Tim Burton at the MoMA
The MoMA's Current Exhibition: Tim Burton's Artwork
Never have we waded through a more jam-packed gallery at the Museum of Modern Art than at this blockbuster show over the long Thanksgiving weekend. But now that the holiday-season hordes have gone back to their homes in Wichita and Osaka and Buenos Aires and Bruges, and it's safe once again to visit our beautiful city's beautiful museums, we made a second visit to see what all the fuss was about. And though we still think it all feels a little more Planet Hollywood (or Forbidden Planet, for that matter) than MoMA art show–look: Batman's cowl! Beetlejuice's head! a statue of Johnny Depp as Edward Scissorhands!–it is easier to appreciate Tim Burton's artwork, which includes drawings, photographs and sculptural pieces, now that the crowds have thinned a bit.
Tim Burton must have nearly emptied whatever spooky secret laboratory he labors in to fill the MoMA exhibition: there are more than 700 separate pieces of artwork on display here, in the museum's sculpture garden (a deer topiary right out of Edward Scissorhands) and in the lobby (the 21-foot, five-eyed, inflatable "Balloon Boy"); and crammed into every bit of available wall- and floor-space in the MoMA?s Special Exhibitions Gallery on the third floor, and, if you seek a quieter environment to view your cartoonish creepiness, in the lobbies of the MoMA's two theaters, where a retrospective of Tim Burton's films–Tim Burton and the Lurid Beauty of Monsters–is also being shown.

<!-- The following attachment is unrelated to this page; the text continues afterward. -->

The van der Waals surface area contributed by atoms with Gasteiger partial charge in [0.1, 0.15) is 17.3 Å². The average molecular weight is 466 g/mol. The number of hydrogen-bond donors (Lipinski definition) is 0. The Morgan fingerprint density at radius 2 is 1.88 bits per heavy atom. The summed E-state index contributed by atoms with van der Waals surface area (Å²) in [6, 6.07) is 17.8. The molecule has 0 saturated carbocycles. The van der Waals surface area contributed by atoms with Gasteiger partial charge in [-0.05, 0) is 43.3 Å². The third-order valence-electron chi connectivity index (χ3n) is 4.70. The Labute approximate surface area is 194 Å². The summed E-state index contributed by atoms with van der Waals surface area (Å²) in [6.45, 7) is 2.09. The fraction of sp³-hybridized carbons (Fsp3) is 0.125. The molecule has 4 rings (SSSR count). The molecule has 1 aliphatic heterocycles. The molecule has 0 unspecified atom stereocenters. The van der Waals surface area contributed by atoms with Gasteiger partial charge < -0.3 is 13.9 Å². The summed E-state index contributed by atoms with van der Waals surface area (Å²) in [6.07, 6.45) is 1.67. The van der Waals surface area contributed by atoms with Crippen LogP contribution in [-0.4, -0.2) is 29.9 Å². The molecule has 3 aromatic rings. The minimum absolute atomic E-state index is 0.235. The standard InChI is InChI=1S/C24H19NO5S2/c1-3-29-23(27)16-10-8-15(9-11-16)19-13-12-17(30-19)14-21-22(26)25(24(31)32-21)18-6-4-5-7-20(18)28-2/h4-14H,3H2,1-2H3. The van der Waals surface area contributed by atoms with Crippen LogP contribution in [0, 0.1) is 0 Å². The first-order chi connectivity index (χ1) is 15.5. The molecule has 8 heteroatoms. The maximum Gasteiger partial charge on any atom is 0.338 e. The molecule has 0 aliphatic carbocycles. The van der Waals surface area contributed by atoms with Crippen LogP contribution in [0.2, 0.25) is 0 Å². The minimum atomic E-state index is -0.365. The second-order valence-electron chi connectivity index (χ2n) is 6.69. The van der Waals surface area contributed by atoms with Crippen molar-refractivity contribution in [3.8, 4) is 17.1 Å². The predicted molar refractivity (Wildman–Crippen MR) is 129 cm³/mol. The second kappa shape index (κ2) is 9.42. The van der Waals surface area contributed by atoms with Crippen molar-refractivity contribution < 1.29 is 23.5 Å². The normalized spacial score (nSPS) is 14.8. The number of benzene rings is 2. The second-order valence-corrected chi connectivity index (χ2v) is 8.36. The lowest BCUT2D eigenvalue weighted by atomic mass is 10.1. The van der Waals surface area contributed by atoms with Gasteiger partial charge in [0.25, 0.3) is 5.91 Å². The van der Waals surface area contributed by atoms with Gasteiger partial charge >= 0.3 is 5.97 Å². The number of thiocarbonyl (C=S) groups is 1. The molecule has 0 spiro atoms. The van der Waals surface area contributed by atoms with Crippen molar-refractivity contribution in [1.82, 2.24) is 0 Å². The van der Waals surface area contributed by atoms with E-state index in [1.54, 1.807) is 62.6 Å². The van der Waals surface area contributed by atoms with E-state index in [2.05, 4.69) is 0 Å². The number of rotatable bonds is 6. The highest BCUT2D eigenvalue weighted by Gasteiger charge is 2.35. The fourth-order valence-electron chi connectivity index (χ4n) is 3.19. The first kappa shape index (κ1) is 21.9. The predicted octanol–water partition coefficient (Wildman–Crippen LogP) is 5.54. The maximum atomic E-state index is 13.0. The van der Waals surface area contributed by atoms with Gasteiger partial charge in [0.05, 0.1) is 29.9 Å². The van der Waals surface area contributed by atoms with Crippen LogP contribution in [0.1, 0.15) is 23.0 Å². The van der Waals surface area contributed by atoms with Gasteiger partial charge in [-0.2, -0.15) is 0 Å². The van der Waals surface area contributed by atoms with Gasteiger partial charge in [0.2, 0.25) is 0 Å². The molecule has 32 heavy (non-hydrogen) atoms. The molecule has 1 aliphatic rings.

There's a clever series of photographs involving a dog and some antlers in the Museum of Modern Art theater’s most subterranean lobby that we liked, and many of Tim Burton's drawings of random monster-children made us smile (his captions are often witty and frequently charming), and it's fun to see the raw creative thinking–often doodles on notepaper, or even napkins–from which his Hollywood multiplex vehicles emerged. In the end, however, there's a definite sameness to Tim Burton's vision, and even with fewer people to elbow through to see everything that the exhibition has to offer, we felt like it was all a bit much.
Tim Burton at the MoMA Details
The Tim Burton exhibition will be on display at the Museum of Modern Art through April 26th, 2010. The MoMA is open Monday, Wednesday, Thursday, Saturday and Sunday from 10:30 a.m. to 5:30 p.m., and on Friday until 8:00 p.m., when admission is free after 4:00 p.m. Closed Tuesdays. Click here for much more information on MoMA’s art collections and exhibitions.
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